...What has David Goffin done all year? He has no titles. He struggled in Melbourne and Paris, where he traditionally does well, and now he has lost in the first round to Milos Raonic 6-3, 6-4. The Canadian is talented, yes, but he’s barely inside the world’s top 30. Goffin is good enough to make a run at the U.S. Open. Instead he lost to a player who then went and lost to Frances Tiafoe 6-1 in the third. The Belgian has had a pretty awful year and his ranking of #11, which is down from #7, is beginning to reflect in his decline. He still has time to turn it around but he is 23rd in the race, a spot behind Raonic. Two quarterfinals at the Masters events, both on clay, is not enough to redeem his results this year. Not by a long shot. He has to get better.
...Khachanov is the one gun nobody really talks about. He has that Davydenko quality about him - a top player but one you always forget about. His rise has been steadier, which means he can maintain a top 20 ranking more easily. He is currently ranked a career high #27 in the world. He is going to be a high seed at one of next year’s slams. He has had three slam fourth rounds, two in Paris and one in London, and picked up two titles. He had never been beyond the third round of a Masters before this week. Now he has and, even better, his first third round appearance was in Cincinnati. If he can do well there he could go into the U.S. Open with a shot at finally breaking the top 16. He started by dismissing Filip Krajinovic 6-3, 6-2. Then he upset Pablo Carrena Busta 6-4, 7-6[3]. He beat Wimbledon semi-finalist Isner in the third round 7-6[5], 7-6[0]. In the quarters, Robin Haase proved to be no trouble at all and the Russian took the match going away 6-3, 6-1. In the semi, delayed by rain, Nadal edged the youngster 7-6[3], 6-4. Still, it was an excellent tournament from the Russian and he is setting himself up for a big year in 2019.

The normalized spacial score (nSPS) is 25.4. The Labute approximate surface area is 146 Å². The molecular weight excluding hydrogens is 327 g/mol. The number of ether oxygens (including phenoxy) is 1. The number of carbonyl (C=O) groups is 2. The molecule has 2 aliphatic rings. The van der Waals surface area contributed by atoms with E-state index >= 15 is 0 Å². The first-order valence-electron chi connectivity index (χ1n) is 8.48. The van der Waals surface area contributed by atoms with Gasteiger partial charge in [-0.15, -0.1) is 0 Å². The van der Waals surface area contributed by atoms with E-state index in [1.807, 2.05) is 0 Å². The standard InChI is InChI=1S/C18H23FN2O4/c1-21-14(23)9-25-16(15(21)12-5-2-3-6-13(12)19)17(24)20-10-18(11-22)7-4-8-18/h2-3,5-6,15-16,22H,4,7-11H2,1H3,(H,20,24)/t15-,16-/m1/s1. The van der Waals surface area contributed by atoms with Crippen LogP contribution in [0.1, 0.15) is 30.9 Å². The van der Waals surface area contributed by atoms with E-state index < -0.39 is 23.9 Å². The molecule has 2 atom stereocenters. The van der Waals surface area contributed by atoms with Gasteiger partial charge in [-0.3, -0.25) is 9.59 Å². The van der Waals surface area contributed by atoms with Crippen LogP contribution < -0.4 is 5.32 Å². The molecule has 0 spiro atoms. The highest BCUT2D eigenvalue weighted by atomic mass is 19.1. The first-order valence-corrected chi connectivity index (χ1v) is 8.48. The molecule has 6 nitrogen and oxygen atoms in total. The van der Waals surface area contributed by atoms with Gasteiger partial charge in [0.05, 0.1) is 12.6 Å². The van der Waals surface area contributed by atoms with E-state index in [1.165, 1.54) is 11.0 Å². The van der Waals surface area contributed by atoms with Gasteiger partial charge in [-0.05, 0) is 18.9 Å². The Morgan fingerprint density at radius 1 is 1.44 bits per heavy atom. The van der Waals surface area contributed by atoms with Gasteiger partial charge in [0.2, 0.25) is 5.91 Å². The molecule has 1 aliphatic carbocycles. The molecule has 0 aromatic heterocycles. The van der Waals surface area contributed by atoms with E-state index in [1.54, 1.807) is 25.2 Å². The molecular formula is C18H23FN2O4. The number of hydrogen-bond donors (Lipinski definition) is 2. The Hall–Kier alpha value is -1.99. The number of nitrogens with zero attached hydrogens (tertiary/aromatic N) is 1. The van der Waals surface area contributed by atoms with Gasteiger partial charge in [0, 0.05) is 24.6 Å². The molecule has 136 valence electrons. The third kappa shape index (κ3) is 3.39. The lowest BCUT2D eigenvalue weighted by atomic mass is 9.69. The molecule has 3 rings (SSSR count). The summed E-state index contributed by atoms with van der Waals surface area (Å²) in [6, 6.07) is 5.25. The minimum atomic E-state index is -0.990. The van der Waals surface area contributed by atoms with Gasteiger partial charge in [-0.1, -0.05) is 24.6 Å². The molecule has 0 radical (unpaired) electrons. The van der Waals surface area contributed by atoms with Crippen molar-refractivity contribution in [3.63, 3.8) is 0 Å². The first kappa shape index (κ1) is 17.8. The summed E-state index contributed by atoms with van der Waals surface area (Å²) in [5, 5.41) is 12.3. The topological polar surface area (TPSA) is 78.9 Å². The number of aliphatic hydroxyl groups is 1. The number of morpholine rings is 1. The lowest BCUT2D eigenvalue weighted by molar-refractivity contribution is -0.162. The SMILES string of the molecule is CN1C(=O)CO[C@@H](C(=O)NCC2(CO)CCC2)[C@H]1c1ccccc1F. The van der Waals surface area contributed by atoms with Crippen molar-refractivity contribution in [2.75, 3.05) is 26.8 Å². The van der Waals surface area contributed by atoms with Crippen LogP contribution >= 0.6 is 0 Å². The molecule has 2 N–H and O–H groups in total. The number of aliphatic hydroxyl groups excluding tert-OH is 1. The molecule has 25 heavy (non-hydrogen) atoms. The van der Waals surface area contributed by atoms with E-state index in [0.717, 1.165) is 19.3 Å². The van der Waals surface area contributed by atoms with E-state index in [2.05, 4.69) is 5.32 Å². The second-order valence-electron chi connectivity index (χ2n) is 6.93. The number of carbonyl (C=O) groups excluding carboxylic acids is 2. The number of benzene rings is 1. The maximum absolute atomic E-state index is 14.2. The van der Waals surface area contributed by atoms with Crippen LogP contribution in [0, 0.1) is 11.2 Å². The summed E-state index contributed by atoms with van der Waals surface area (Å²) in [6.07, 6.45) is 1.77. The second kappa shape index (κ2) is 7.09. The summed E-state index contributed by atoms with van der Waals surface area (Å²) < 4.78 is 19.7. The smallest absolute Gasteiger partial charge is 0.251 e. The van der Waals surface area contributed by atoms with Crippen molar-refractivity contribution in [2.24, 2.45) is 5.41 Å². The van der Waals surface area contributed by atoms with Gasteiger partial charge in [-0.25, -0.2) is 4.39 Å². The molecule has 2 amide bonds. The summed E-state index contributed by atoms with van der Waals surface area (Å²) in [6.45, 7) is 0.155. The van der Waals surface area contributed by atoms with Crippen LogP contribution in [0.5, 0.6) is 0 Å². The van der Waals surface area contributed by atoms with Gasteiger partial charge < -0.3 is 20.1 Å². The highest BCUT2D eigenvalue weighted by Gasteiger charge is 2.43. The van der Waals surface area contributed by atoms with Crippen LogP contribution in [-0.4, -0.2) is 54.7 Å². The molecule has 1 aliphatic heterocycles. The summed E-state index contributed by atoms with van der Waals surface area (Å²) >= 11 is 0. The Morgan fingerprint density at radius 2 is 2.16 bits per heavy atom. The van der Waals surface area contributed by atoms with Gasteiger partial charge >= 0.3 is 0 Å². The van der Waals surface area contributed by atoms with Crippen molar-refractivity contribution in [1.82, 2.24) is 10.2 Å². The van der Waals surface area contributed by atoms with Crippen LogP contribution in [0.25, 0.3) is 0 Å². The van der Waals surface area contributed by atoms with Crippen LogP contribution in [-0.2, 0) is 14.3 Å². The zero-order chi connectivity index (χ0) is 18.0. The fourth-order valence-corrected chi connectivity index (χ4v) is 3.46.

1. TOR QF - TSITSIPAS d. ZVEREV 3-6, 7-6[11], 6-4
...This BACKSPINNER loves a clash of styles. And they don’t get more clashy than this. The German with his solid game took on the spinny and floaty Greek. Zverev should have won in two. He should have won in three. But down 4-5 he could not hold on in the third. The rallies and intensity of the match made it an instant classic. Go and watch it now.
2. TOR 2ND - MEDVEDEV d. FELIX A.A. 3-6, 6-4, 7-6[7]
...An intense match between two rising stars, qualifier Medvedev just edged out the Canadian. FAA had a 4-1 lead in the third set. He even had a 4-1 lead in the breaker. But it ended up being a heartbreaker. It’s a harsh lesson to learn, but it is good he learn it now.

3. TOR QF - NADAL d. CILIC 2-6, 6-4, 6-4
...At his very best Marin Cilic can beat anyone. The problem is he cannot sustain his best over long matches. He should have won so many of these matches but he can never keep his level high enough for long enough. He should have maybe won this but he allowed Nadal to grind him down in three epic sets. It took almost two and a half hours but the Spaniard won. The handshake was a bit frosty though.
...How good a player has the South African turned into? Not only did he achieve his seeding but he did so by smacking Dimitrov into next week. The Bulgarian had owned the rivalry 6-1 but 12 aces and a dominant return game [48 per cent of return points won] saw it get a little closer.

Alex Zverev d. Grigor Dimitrov
Roger Federer. J.M Del Potro

...Nole is in the top half but he has looked beatable for most of this year. Dimitrov will be playing as the defending champion and in this case it should be a confidence boost. Federer could run into Murray early but in their last five meetings he has dropped but a single set. In their four meetings at this event none have gone to three and Murray has beaten Fed just once - 12 years ago.

Alex Zverev d. Roger Federer

...Federer will be the pick to finally win a 6th U.S. Open. He is gunning to be the only man to win three slams six times, but here Zverev will get the best of him.

Oh, and...

Thanks all.